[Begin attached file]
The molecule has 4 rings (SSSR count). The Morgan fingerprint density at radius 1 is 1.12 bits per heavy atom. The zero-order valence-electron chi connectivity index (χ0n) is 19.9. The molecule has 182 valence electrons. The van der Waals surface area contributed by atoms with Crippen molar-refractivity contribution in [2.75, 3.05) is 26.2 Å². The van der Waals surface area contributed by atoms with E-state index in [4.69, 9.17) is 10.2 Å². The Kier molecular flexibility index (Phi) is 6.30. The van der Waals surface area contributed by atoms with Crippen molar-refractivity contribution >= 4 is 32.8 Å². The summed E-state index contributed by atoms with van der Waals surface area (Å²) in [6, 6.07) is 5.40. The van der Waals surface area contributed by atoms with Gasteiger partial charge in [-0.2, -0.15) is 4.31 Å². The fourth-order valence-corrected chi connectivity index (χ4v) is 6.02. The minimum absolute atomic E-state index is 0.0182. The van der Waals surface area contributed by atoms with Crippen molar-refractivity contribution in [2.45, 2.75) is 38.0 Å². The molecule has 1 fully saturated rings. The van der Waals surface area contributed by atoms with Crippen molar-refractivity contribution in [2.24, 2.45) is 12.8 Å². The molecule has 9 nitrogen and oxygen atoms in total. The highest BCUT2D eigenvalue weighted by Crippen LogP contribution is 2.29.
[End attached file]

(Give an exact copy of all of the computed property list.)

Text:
The molecule has 4 rings (SSSR count). The Morgan fingerprint density at radius 1 is 1.12 bits per heavy atom. The zero-order valence-electron chi connectivity index (χ0n) is 19.9. The molecule has 182 valence electrons. The van der Waals surface area contributed by atoms with Crippen molar-refractivity contribution in [2.75, 3.05) is 26.2 Å². The van der Waals surface area contributed by atoms with E-state index in [4.69, 9.17) is 10.2 Å². The Kier molecular flexibility index (Phi) is 6.30. The van der Waals surface area contributed by atoms with Crippen molar-refractivity contribution >= 4 is 32.8 Å². The summed E-state index contributed by atoms with van der Waals surface area (Å²) in [6, 6.07) is 5.40. The van der Waals surface area contributed by atoms with Gasteiger partial charge in [-0.2, -0.15) is 4.31 Å². The fourth-order valence-corrected chi connectivity index (χ4v) is 6.02. The minimum absolute atomic E-state index is 0.0182. The van der Waals surface area contributed by atoms with Crippen molar-refractivity contribution in [2.45, 2.75) is 38.0 Å². The molecule has 1 fully saturated rings. The van der Waals surface area contributed by atoms with Crippen molar-refractivity contribution in [2.24, 2.45) is 12.8 Å². The molecule has 9 nitrogen and oxygen atoms in total. The highest BCUT2D eigenvalue weighted by Crippen LogP contribution is 2.29.